Influencing human affective responses to dynamic virtual environments

Research output: Contribution to journalArticlepeer-review

Standard

Influencing human affective responses to dynamic virtual environments. / Moghimi, Mohammadhossein; Stone, Robert; Rotshtein, Pia; Cooke, Neil.

In: Presence, Vol. 25, No. 2, 14.11.2016, p. 81-107.

Research output: Contribution to journalArticlepeer-review

Harvard

APA

Vancouver

Author

Bibtex

@article{ec91bb3e93c6478c979ae52f08272387,
title = "Influencing human affective responses to dynamic virtual environments",
abstract = "Detecting and measuring emotional responses whilst interacting withVirtual Reality (VR), and assessing and interpreting their impacts on humanengagement and “immersion”, are both academically and technologicallychallenging. Whilst many researchers have, in the past, focused on the affectiveevaluation of passive environments, such as listening to music or the observation of videos and imagery, virtual realities and related interactive environments have only been used in a small number of research studies as a mean of presenting emotional stimuli. This paper reports the first stage (focusing on participants{\textquoteright} subjective responses) of a range of experimental investigations supporting the evaluation of emotional responses within a virtual environment, according to a three-dimensional (Valence, Arousal and Dominance) model of affects, developed in the 1970s and 1980s. To populate this three-dimensional model with participants{\textquoteright} emotional responses, an “affective VR”, capable of manipulating users{\textquoteright} emotions, has beendesigned and subjectively evaluated. The VR takes the form of a dynamic“speedboat” simulation, elements (controllable VR parameters) of which wereassessed and selected based on a 35-respondent online survey, coupled with theimplementation of an affective power approximation algorithm. A further 68participants took part in a series of trials, interacting with a number of VR variations, while subjectively rating their emotional responses. The experimental results provide an early level of confidence that this particular affective VR is capable of manipulating individuals{\textquoteright} emotional experiences, through the control of its internal parameters. Moreover, the approximation technique proved to be fairly reliable in predicting users{\textquoteright} potential emotional responses, in various affective VR settings, prior to actual experiences. Finally, the analysis suggested that the emotional response of the users, with different gender and gaming experiences, could vary, when presented with the same affective VR situation.",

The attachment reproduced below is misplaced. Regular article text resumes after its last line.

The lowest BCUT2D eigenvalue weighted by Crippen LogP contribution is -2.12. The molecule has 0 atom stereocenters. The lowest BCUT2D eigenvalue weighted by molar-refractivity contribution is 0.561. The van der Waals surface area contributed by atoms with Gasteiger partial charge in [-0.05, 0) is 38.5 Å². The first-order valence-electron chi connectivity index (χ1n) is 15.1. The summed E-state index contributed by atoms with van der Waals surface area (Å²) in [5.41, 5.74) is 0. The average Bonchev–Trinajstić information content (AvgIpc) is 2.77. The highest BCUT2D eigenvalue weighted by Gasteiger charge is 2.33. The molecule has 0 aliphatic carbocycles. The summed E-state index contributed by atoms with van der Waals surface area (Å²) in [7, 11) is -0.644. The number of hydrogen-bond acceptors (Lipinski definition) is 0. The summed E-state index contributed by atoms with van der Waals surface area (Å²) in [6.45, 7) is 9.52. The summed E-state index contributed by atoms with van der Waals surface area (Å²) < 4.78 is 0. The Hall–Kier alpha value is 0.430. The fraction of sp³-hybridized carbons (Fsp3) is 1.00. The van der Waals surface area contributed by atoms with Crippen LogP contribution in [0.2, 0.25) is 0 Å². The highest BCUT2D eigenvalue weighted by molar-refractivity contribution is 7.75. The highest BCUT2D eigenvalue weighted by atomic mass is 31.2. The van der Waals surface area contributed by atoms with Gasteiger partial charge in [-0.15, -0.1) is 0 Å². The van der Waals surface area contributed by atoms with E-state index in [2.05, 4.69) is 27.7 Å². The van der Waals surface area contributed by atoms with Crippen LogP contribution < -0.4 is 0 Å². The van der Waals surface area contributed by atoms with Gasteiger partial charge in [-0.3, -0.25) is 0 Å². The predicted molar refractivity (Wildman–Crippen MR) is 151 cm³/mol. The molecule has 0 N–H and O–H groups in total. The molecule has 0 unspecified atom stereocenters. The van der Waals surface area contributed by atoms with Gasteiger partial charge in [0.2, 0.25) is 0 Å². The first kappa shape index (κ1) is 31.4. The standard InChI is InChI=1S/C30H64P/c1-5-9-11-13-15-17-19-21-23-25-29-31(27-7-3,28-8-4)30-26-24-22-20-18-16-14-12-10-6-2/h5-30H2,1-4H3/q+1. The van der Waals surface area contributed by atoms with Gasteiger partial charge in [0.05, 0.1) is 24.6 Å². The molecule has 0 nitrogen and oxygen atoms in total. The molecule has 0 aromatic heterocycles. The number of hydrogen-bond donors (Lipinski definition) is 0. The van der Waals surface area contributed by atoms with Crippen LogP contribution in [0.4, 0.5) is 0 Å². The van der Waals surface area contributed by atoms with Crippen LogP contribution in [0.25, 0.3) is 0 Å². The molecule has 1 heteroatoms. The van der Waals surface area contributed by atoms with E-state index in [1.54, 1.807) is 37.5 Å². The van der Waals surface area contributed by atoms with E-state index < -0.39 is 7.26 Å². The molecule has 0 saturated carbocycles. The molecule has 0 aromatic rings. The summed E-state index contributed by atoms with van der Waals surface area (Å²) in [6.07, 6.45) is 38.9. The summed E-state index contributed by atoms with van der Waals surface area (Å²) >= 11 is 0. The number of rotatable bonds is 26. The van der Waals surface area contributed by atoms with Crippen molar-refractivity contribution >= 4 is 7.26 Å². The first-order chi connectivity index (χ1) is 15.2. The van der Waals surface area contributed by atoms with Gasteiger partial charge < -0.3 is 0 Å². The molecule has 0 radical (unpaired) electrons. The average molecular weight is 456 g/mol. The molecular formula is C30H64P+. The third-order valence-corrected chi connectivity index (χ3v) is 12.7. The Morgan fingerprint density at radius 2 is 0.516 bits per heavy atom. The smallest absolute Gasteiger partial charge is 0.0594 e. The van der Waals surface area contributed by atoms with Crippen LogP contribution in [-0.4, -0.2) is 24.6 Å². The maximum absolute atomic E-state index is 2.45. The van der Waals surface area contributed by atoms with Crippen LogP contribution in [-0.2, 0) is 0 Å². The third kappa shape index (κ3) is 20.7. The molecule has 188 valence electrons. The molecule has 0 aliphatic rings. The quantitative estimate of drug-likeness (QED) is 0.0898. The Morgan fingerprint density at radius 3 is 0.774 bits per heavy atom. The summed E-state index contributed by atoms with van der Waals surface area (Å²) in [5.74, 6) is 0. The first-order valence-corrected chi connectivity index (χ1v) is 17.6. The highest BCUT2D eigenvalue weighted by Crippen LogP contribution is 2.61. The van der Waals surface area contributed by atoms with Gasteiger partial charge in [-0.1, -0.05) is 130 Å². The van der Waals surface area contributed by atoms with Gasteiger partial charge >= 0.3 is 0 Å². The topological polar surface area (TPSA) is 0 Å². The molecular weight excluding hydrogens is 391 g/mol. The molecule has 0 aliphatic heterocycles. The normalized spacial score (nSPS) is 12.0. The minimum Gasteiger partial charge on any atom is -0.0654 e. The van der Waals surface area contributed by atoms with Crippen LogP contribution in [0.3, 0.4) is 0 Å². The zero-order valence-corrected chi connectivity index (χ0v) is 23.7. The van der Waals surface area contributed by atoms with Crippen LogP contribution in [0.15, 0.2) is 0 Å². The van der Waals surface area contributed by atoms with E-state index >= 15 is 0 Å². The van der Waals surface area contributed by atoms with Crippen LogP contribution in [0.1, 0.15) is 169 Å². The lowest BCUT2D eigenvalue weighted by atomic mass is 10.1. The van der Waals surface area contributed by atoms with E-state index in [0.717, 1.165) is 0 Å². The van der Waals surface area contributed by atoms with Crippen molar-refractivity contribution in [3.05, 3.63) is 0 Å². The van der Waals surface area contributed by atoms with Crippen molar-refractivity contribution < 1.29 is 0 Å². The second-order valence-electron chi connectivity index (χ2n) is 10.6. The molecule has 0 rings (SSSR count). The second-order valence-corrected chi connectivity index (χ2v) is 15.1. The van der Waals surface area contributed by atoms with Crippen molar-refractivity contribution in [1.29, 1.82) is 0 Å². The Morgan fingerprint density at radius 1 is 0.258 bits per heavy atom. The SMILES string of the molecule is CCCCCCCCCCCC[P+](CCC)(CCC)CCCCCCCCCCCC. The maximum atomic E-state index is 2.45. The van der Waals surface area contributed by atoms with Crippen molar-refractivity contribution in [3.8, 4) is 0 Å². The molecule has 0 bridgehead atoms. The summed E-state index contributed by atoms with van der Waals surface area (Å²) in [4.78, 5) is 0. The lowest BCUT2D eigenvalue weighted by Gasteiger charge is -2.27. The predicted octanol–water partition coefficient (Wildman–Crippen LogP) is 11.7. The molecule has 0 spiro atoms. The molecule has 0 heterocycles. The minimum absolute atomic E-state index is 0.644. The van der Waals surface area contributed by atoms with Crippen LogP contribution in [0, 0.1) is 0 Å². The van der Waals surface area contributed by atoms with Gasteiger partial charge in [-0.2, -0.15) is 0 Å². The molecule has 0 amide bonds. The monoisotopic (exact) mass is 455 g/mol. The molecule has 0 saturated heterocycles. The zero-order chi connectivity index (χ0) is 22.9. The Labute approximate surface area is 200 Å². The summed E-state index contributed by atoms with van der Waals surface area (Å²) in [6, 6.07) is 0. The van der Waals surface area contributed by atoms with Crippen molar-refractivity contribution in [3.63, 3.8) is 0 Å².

author = "Mohammadhossein Moghimi and Robert Stone and Pia Rotshtein and Neil Cooke",
year = "2016",
month = nov,
day = "14",
doi = "10.1162/PRES_a_00249",
language = "English",
volume = "25",
pages = "81--107",
journal = "Presence",
issn = "1054-7460",
publisher = "Massachusetts Institute of Technology Press",
number = "2",

}

RIS

TY - JOUR

T1 - Influencing human affective responses to dynamic virtual environments

AU - Moghimi, Mohammadhossein

AU - Stone, Robert

AU - Rotshtein, Pia

AU - Cooke, Neil

PY - 2016/11/14

Y1 - 2016/11/14